In a letter sent to federal member Peter Hendy, Cr Overall said the scope and hazardous nature of the situation was well beyond a local government organisation to handle alone.

"Any resolution on this issue in Queanbeyan is well beyond the capacity of the Council, and I would welcome an early meeting with yourself, together with Mr John Barilaro to discuss the matter and proposed representations to the Commonwealth Government," he said.

Queanbeyan Council ran a program in the late eighties encouraging local residents who suspected they had loose fill asbestos insulation in their property to submit it for anonymous testing. Eleven positive results were registered, however an extrapolation of the Commonwealth-funded Mr Fluffy survey in Canberra- which identified around 1 per cent of pre-1980 houses as affected- points to possibly 50 more unidentified properties in Queanbeyan that were insulated by Mr Fluffy.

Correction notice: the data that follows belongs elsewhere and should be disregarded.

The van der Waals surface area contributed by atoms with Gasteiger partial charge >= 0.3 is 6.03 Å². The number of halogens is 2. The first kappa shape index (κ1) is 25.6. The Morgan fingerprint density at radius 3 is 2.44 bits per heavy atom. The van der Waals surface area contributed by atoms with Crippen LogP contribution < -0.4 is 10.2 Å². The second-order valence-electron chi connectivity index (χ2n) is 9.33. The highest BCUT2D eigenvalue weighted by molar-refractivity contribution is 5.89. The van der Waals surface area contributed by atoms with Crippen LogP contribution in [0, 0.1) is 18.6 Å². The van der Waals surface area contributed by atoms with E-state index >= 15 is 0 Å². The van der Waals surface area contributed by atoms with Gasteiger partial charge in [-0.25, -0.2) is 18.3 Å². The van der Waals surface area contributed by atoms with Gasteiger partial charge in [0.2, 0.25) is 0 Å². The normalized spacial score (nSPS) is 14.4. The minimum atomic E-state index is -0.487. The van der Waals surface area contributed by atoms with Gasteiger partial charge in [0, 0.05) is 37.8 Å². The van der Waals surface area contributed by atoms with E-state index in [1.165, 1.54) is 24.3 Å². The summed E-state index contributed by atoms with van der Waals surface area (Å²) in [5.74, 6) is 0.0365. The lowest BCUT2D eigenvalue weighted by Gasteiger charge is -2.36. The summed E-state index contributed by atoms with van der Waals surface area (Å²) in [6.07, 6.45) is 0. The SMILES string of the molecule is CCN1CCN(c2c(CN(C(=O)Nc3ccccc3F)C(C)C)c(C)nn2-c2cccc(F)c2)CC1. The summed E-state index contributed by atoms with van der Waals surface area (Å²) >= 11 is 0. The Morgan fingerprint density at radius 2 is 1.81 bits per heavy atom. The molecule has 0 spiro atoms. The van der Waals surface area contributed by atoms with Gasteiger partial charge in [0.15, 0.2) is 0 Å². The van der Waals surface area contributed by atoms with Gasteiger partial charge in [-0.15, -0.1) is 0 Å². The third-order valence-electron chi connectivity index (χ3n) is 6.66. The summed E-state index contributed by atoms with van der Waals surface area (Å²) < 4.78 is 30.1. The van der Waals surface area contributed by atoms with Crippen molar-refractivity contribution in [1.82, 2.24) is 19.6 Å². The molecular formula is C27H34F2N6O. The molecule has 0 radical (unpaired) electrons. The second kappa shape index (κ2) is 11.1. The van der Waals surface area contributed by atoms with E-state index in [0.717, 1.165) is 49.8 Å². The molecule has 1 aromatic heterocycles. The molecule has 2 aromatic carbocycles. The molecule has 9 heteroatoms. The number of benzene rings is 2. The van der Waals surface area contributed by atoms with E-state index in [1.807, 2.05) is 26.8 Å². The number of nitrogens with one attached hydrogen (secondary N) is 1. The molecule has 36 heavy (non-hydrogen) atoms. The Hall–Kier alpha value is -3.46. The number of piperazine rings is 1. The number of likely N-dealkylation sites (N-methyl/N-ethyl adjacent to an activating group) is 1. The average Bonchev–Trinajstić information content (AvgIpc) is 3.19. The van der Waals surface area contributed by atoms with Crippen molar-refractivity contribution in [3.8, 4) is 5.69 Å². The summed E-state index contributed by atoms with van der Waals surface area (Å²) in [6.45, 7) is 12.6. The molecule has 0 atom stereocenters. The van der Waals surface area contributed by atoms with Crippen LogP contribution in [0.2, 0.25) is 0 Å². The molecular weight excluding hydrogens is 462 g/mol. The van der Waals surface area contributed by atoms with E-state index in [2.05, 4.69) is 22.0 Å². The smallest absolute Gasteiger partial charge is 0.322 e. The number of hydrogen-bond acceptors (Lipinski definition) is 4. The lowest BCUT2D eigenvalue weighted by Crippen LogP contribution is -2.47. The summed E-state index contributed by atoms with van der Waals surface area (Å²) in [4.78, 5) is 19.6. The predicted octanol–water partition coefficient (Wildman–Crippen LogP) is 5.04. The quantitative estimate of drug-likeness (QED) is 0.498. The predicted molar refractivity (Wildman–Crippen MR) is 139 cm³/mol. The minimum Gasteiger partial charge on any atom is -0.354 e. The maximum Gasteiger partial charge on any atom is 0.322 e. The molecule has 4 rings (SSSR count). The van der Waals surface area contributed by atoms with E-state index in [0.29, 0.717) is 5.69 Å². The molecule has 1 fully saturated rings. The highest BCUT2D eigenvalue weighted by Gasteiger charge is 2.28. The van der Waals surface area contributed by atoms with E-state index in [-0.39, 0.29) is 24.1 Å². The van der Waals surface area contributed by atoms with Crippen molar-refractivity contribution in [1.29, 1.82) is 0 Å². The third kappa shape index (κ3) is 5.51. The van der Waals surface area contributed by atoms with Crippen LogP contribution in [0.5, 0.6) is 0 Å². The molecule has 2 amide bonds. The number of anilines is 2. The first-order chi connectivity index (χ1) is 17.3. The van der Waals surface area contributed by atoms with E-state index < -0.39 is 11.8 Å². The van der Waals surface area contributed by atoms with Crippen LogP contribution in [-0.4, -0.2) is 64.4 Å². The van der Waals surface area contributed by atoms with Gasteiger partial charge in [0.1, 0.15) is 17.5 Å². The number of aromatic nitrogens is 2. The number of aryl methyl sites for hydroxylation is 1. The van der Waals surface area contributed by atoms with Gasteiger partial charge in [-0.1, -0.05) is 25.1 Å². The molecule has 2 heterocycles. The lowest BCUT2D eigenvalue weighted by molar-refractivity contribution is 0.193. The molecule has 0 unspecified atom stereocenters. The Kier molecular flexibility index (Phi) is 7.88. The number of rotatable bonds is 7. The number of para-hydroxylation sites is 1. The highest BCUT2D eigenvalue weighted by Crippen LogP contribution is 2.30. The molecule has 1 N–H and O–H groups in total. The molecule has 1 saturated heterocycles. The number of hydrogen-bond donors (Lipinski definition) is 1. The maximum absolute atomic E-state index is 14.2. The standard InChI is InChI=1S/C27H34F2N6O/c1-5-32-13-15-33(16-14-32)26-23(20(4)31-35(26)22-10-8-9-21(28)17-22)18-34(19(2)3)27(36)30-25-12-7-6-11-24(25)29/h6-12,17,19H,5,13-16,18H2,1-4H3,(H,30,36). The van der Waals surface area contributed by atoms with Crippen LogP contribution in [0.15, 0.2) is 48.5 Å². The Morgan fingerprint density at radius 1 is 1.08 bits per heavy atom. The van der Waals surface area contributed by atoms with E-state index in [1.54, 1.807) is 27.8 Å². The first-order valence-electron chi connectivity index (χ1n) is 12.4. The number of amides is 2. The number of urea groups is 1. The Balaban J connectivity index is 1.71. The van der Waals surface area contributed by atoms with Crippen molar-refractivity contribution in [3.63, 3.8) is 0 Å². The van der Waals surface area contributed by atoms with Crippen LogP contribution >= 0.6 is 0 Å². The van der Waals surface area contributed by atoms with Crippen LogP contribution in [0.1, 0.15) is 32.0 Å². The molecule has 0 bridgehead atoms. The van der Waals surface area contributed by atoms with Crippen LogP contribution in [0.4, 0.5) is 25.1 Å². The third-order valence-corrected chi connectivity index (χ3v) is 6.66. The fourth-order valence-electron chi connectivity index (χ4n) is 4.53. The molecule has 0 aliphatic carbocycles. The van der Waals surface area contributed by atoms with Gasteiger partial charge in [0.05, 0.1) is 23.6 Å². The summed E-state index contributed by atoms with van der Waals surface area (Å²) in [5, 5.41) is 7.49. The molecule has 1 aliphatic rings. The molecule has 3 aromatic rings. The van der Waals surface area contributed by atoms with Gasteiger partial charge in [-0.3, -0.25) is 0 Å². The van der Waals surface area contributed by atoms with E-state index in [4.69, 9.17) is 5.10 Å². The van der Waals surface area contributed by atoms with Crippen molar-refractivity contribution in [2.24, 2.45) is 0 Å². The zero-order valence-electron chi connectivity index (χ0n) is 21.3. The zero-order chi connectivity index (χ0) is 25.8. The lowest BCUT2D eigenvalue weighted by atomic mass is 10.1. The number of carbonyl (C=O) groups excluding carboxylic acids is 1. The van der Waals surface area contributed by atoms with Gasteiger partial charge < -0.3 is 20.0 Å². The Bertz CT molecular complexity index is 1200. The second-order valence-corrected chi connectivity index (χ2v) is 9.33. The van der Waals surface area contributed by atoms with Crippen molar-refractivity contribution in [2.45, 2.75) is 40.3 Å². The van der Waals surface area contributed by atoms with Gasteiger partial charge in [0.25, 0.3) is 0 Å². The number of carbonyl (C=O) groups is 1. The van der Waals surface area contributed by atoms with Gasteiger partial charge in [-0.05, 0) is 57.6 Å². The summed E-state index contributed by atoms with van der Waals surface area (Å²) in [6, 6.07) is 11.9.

Cr Overall also met with ACT chief minister Katy Gallagher to discuss the issue, which continues to leave a toxic legacy in Canberra, as well as stretching out to surrounding regional areas where Mr Fluffy traded, including Batemans Bay. State member John Barilaro said he would also lobby the NSW Government on the issue.

"I have written to Federal and State government ministers to seek assistance in managing the issue and whether additional regulatory measures can be introduced," he said. "I will work closely with Queanbeyan City Council, the ACT Government and Federal Government to find a way forward."

However Mayor Overall said that a previous attempt seeking Commonwealth assistance on an asbestos clean-up was quashed back in 2000 when then Prime Minister John Howard sent a reply letter to Queanbeyan Council "indicating it wasn't a Commonwealth responsibility."